When Diane Reyes took over Citigroup's global payments business in July 2009, the group was already in a crisis mode. Revenue in the group had slid 13 percent since late 2008 because of slowing transaction volume and declining interest-rate spreads on clients' operating balances.
Then came 2010. The earthquake in Haiti, the Greek debt crisis and the Gulf oil spill put additional strains on clients' trade-finance, foreign-exchange and economic activity. Such circumstances also gave a stern test to Citi's payments business — and Reyes' turnaround strategy.
Perhaps nothing better illustrates Citi's organizational response than when it ramped up emergency payment services-over the course of one weekend-to print blank checks and distribute cash to companies, governments and individuals dealing with a crisis situation. Huge volumes of check stock had to be printed up and cash was marshaled to several cities. "It's not often a Saturday or Sunday operation can be put into place so you're ready on Monday at 8 o'clock," says Reyes.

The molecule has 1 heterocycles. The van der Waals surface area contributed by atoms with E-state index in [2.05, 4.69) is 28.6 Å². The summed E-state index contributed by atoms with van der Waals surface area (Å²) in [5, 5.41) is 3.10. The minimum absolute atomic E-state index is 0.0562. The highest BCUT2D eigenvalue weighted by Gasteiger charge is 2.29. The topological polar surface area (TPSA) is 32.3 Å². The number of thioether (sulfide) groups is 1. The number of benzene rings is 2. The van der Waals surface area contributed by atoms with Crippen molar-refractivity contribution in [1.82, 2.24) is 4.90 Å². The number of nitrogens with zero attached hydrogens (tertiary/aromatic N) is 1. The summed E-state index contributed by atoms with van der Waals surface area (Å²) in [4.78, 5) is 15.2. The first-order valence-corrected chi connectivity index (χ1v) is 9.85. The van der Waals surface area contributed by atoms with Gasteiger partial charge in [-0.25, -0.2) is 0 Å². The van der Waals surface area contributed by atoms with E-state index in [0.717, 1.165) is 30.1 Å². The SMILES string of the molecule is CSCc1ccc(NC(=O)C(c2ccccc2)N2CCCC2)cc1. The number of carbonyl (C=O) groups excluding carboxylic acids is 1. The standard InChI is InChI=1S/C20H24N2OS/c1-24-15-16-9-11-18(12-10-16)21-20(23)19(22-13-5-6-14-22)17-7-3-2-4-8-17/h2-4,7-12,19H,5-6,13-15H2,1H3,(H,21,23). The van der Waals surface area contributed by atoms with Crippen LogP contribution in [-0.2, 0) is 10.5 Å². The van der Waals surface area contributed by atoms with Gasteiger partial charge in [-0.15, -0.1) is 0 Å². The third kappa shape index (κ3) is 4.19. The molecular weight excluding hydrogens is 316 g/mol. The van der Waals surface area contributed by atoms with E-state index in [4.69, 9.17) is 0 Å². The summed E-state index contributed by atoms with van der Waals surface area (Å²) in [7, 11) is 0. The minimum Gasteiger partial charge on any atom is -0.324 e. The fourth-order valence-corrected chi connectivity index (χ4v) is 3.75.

Reyes' team was also instrumental in getting U.S. aid dollars to quake-ravaged Haiti-by land and air-from the neighboring Dominican Republic. Citi executives even sat down with representatives from the Haitian government and central bank to discuss establishing electronic payments in the country.
Reyes has proved adept at reversing the overall business slide too. By the end of 2009, revenues were up 10 percent from the first quarter thanks to cost reductions in paper-based payments and a surge in cross-border payments.